Adults Who Tested Positive for Coronavirus 'Twice as Likely' to Have Dined at a Restaurant
The CDC survey, however, did not ask participants if they had dined indoors or outdoors
A recent survey of adults who tested positive for COVID-19 found that they were “twice as likely” to have recently dined at a restaurant than those who tested negative, the Centers for Disease Control said in a new study.
The study, published on Thursday, was based on a survey of 314 people who were tested for COVID-19 in July across 10 states: California, Colorado, Maryland, Massachusetts, Minnesota, North Carolina, Ohio, Tennessee, Utah and Washington. The participants all went to get tested because they were experiencing COVID-19 symptoms, but of that group, 154 tested positive while the other 160 tested negative.
The researchers asked each participant about their activities in the two weeks before they went to get tested, and both groups — those who tested positive and those who tested negative — reported going to church, the gym and stores. The main difference came in those who said they had recently dined at a restaurant, had drinks at a bar or gone to a coffee shop.
The group who tested positive "were approximately twice as likely to have reported dining at a restaurant than were those with negative SARS-CoV-2 [the virus that causes COVID-19] test results," the study authors said. Additionally, those who tested positive for COVID-19 but did not know where they had been exposed to the virus were more likely to have gone to a bar or coffee shop.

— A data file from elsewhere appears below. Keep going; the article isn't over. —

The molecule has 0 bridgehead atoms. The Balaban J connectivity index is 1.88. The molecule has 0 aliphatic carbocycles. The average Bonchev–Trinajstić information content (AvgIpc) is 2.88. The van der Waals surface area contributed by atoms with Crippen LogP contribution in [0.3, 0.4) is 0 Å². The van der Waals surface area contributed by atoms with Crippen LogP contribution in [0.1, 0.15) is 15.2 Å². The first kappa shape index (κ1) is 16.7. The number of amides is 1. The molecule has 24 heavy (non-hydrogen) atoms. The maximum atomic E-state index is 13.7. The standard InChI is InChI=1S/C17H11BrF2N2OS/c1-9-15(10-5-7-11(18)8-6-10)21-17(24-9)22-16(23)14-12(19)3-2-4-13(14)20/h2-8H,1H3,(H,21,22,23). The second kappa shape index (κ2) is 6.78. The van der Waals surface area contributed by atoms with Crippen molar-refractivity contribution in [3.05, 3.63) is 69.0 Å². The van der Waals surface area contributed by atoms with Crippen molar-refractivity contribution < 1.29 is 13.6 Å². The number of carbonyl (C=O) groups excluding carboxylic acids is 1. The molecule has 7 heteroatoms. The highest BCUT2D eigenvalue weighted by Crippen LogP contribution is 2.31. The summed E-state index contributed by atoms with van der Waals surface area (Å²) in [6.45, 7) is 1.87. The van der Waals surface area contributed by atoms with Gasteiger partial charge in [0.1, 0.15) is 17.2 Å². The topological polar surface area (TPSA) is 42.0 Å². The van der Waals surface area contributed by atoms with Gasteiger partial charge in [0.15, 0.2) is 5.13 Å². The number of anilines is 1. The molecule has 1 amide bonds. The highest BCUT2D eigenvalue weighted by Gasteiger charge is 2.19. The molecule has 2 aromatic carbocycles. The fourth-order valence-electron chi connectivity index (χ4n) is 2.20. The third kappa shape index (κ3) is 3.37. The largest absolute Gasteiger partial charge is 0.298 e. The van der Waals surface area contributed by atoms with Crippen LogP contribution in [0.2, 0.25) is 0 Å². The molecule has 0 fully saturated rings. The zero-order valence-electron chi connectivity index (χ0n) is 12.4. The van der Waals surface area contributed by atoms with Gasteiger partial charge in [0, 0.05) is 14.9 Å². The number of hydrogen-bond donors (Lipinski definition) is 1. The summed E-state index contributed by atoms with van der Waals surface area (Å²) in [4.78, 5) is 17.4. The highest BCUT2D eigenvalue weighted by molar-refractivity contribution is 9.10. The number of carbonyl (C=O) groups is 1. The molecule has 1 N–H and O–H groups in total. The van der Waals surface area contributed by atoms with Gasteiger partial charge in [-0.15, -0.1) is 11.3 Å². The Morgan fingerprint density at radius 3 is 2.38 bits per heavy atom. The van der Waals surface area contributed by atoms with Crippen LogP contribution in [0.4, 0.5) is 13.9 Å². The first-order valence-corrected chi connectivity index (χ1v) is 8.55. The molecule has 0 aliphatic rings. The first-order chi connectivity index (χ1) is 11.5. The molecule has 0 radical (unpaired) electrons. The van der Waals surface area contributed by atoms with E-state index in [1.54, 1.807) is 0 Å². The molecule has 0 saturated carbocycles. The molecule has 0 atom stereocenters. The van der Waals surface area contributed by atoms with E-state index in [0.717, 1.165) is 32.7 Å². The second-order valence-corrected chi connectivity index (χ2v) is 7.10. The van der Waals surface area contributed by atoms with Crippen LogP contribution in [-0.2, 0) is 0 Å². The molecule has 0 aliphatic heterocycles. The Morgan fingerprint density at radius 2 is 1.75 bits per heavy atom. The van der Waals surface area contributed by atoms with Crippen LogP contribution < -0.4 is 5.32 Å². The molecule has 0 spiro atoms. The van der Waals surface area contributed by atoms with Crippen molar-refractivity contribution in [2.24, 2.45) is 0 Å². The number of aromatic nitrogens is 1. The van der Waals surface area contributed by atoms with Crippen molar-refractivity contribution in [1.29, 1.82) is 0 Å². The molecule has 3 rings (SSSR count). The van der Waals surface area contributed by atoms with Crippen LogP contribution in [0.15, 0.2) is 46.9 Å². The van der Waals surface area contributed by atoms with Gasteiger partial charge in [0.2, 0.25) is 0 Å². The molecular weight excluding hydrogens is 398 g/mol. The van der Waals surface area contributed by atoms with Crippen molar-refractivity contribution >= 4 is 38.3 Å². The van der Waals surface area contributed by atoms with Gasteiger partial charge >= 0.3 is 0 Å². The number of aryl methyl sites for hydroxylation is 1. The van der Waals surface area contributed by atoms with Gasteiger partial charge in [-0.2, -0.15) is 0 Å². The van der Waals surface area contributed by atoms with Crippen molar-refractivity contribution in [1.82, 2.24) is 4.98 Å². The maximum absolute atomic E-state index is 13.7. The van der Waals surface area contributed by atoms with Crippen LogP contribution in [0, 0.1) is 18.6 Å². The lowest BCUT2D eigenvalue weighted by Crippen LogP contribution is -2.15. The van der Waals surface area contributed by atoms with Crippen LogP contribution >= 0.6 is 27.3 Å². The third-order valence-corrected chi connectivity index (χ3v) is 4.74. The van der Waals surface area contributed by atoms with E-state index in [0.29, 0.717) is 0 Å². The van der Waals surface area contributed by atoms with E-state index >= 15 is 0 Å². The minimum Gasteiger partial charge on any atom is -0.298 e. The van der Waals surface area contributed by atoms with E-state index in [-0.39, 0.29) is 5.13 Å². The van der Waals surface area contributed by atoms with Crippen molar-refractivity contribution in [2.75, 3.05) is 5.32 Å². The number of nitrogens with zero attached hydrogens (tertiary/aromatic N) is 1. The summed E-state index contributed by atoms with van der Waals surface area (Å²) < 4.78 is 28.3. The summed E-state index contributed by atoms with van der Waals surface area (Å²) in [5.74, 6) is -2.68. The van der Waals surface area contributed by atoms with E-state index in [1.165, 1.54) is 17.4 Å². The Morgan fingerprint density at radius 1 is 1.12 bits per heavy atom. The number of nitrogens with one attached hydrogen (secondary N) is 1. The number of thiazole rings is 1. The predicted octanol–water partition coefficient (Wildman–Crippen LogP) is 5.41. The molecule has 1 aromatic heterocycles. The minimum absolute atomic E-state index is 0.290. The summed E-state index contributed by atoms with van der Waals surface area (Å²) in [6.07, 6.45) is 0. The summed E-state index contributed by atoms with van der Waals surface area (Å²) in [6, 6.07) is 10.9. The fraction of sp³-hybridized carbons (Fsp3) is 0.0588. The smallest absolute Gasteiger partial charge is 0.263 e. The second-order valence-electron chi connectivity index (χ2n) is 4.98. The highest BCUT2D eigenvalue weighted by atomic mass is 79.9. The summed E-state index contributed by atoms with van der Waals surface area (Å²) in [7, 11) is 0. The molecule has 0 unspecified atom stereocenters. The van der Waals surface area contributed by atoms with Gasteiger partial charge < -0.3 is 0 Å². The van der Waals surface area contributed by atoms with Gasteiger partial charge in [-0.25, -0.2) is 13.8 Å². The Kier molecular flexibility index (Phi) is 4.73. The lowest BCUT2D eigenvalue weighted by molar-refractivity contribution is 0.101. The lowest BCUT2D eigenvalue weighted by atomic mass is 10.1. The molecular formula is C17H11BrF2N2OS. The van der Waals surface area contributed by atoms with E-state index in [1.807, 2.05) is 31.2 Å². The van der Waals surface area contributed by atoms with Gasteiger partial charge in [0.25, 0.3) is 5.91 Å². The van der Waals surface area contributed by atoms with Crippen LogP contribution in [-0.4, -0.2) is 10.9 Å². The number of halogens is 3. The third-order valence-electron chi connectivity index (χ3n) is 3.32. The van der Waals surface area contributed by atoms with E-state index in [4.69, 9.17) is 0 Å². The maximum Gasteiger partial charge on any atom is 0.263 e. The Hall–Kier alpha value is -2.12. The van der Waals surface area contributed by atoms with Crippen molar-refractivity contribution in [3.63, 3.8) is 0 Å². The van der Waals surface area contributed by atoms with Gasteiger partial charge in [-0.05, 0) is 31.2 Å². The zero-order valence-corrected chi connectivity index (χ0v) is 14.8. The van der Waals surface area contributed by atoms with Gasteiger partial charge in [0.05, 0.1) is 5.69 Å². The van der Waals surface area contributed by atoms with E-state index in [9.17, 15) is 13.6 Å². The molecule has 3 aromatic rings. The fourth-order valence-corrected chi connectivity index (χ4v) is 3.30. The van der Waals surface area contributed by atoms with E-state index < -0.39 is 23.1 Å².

The results are an indication that places where masks cannot be worn at all times, such as a restaurant where people need to take their masks off to eat or drink, may be a higher risk for infection, the study authors said.
“Exposures and activities where mask use and social distancing are difficult to maintain, including going to places that offer on-site eating or drinking, might be important risk factors for acquiring COVID-19,” they said.
The study, though, had limitations. The researchers did not ask the people who ate at restaurants if they dined indoors or outdoors — where respiratory droplets are more likely to quickly dissipate.
"Reports of exposures in restaurants have been linked to air circulation,” they said. “Direction, ventilation, and intensity of airflow might affect virus transmission, even if social distancing measures and mask use are implemented according to current guidance.”
The study results do not mean that people should not dine out, but “they need to be thoughtful about how they're going to do it," Dr. Todd Rice, a co-author of the report and an associate professor of medicine at Vanderbilt University Medical Center, told NBC News.
Rice, who lives in Nashville, said that he asks to sit outside, and "even if I'm sitting at a table and the food hasn't arrived yet, I still wear a mask. [And] I won't sit at a table that's next to somebody else.”
According to the CDC's guidelines for restaurants and bars, drive-through, take out and delivery are the "lowest risk" for COVID-19 infections. Outdoor dining with limited capacity is a step above, at "more risk." Restaurants with both indoor and outdoor dining with tables six feet apart are "even more risk," while those without any distancing or reduced capacity are the "highest risk."
This study comes as many restaurants are struggling to survive. Each state and county has their own regulations for how many people can dine inside a restaurant, and many places are relying on take out and outdoor dining — if they have the space — to remain solvent with no plans for a government bailout in sight.
After months of delay, New York City is reopening indoor dining with 25 percent capacity beginning Sept. 30, New York Gov. Andrew Cuomo announced Wednesday. The city had initially planned to allow indoor dining in June, but reconsidered after states with indoor dining saw soaring numbers of new COVID-19 infections. Cuomo and NYC Mayor Bill de Blasio faced pressure from restaurateurs who are struggling without customers.
“Restaurants also pose a possible risk," Cuomo said, according to The New York Times. “But there is also a great economic loss when they don’t operate.”
Cuomo and de Blasio said that if the rate of positive COVID-19 cases goes above 2 percent, they may walk back the decision to allow indoor dining.